The piece of land was a part of the original land purchase of the Northampton Lunatic Hospital, when it opened in 1858. Since at least the 1950s, it has changed hands between various State departments. At one point during the 50s, it was used by UMASS Amherst's agricultural department for instruction of students in haying.
The land is currently in the proprietorship of the Department of Food and Agriculture. The City of Northampton currently holds a 100 year lease with DFA. They also hold a permanent agricultural-use restriction on the property, which protects it from any further development. Northampton in turn farms out this property to Smith Vocational School, who use it to train their students in agricultural skills. This is currently haying.
Records for NSH are sorely lacking. Over the years, many old reports and logs have been lost or stolen. What remains is full of gaps. The existing early Reports of the Superintendent, otherwise a rich picture of the early years of NSH, have no direct mention whatsoever of a gravesite, or for that matter, of the disposition of any dead patients. These reports do record in detail the census and changes thereof, including deaths, but not of where these people were buried. Pliny Earle, the second superintendent, recorded in detail facts about the life and upkeep of NSH, and yet made no mention of establishing or caring for a graveyard.
Likewise lacking is any log of a burial plot. Assumably there must have been some plan for interring bodies on the land, so that there were no accidents in the burial process. However, there is no existing map or plot book.
The clearest records of burials exist in the few remaining books of mortuary slips. These slips record the names of patients that died causes of death, and disposition for internment. The majority of deceased were transported to their towns of origin, for burial by family members. Many deceased were transported to local cemeteries with which NSH had arrangements. These appear to be Catholic cemeteries specifically for Catholic patients.
The mortuary slip books contain several direct references in the section for disposition of the body. These include:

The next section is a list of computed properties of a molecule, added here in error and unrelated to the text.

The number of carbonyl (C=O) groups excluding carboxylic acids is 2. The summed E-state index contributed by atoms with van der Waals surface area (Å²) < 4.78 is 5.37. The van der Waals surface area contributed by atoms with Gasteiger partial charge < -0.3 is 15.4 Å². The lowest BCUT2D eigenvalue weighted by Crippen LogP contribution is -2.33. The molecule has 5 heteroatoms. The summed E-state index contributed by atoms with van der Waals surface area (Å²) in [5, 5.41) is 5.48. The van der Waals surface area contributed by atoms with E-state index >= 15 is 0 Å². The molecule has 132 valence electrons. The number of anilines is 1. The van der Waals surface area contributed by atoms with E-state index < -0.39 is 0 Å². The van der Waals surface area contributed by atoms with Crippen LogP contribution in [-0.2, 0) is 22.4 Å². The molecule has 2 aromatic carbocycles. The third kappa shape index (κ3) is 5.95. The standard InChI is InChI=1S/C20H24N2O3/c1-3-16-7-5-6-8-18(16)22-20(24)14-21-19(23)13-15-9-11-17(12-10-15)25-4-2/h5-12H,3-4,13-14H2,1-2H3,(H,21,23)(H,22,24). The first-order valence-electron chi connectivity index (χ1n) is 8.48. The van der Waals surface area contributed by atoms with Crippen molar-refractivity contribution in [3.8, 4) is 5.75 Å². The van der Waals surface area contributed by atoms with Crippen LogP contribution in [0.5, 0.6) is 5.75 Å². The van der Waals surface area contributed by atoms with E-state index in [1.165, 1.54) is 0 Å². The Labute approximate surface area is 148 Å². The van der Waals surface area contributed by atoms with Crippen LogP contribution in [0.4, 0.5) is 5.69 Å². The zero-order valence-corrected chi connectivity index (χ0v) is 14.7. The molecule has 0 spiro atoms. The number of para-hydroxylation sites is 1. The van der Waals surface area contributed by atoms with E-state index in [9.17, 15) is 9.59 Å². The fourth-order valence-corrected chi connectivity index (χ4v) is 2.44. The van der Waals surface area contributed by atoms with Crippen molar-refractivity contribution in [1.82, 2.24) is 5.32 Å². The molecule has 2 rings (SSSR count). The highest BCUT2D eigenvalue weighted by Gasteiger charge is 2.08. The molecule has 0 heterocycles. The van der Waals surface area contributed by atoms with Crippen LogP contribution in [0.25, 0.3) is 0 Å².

"hospital cemetery" (12/25/14)
"hospital burial ground" (7/23/15)
"hillside cemetery" (6/11/16)
"State hospital cemetery" (6/11/16)
There are indications from the mortuary slip books that burial on NSH property ceased in the early 1920s. Patients who did not return with family began being listed as "Chapter 113 of general law" or "Chapter 77 of regular law" which are State laws still in effect. These allows for citizens in the care of the Commonwealth (in state hospitals or prisons) to be sent to medical schools as cadavers upon their deaths, if not otherwise claimed by family.
There is one indirect reference to the cemetery in the Superintendent's Reports 1932-1936. In the November 1933 section, in describing land that needed draining, the superintendent writes that it is "land at the foot of what used to be the hospital cemetery which borders on Mill River and runs up towards the spring in back of the barn." This referenced piece of land is what is now known as "the pumpkin patch," and is still known for its poor drainage.
Elizabeth Kroon researched a related project for DMH in June 1997. She cross-referenced the records of deaths in casebooks with existent mortuary slips and the death registers of the City of Northampton. She also double-checked local cemeteries to confirm some of these burials. Her research confirmed the presence of 181 burials on the NSH grounds. Her research also points to 413 burials with unlisted or unclear dispositions, leaving open the possibility of their being buried on NSH grounds (e.g., a disposition left blank or listed only as "Northampton").
While there are definite indications of patients being buried on NSH grounds, the exact location of their internment is currently less incontrovertible. The plot in question is highly suspected primarily due to oral tradition. As mentioned, there are no hard records indicating locations of grave plots on NSH lands. However, there still remains one strong source of information. Bob Mielke currently works in the DMH business office, located in one of the former NSH buildings. He had grown up just across the river from the plot in question. His mother worked at NSH. He then worked himself as groundskeeper of NSH for several years. Growing up in the 50s, he and his friends used to cross the river and play on NSH property. People who cared for that land used to tell them that the land was a cemetery, and jokingly warned them to beware of ghosts. During his childhood, Mr. Mielke and his friends came across two rectangular stones on the cemetery hill, which Mr. Mielke believes were marker stones of some sort. He describes them as small squares with no metal on them, and no legible inscriptions. He says there may have been faded inscriptions, but is not sure.
Then, when Mr. Mielke was in the employ of NSH, he remembers how that plot was always referred to as a cemetery by all who should know. He recalls there being a room with records of burials and the layout of the cemetery, but says that such records have been lost over the years. He also claims that the hill in question has never been tilled as long as he can remember, only ever mowed or hayed.
Mr. Mielke also tells a story of how when Bill Goggins became involved with NSH Board of Directors in 1958, he did some research on the burial site. He had heard that there were four veterans who were among the patients. Using his political connections and influence, he was able to both confirm four veterans being buried there, and to erect a monument at the top of the hill. This is what currently appears to be a bench with four overgrown bushes. Each Veteran's Day thereafter, NSH employees would come out to the site and plant a flag near this memorial. This is referenced in a 1967 NSH newsletter for employees.
Last update: 5/22/99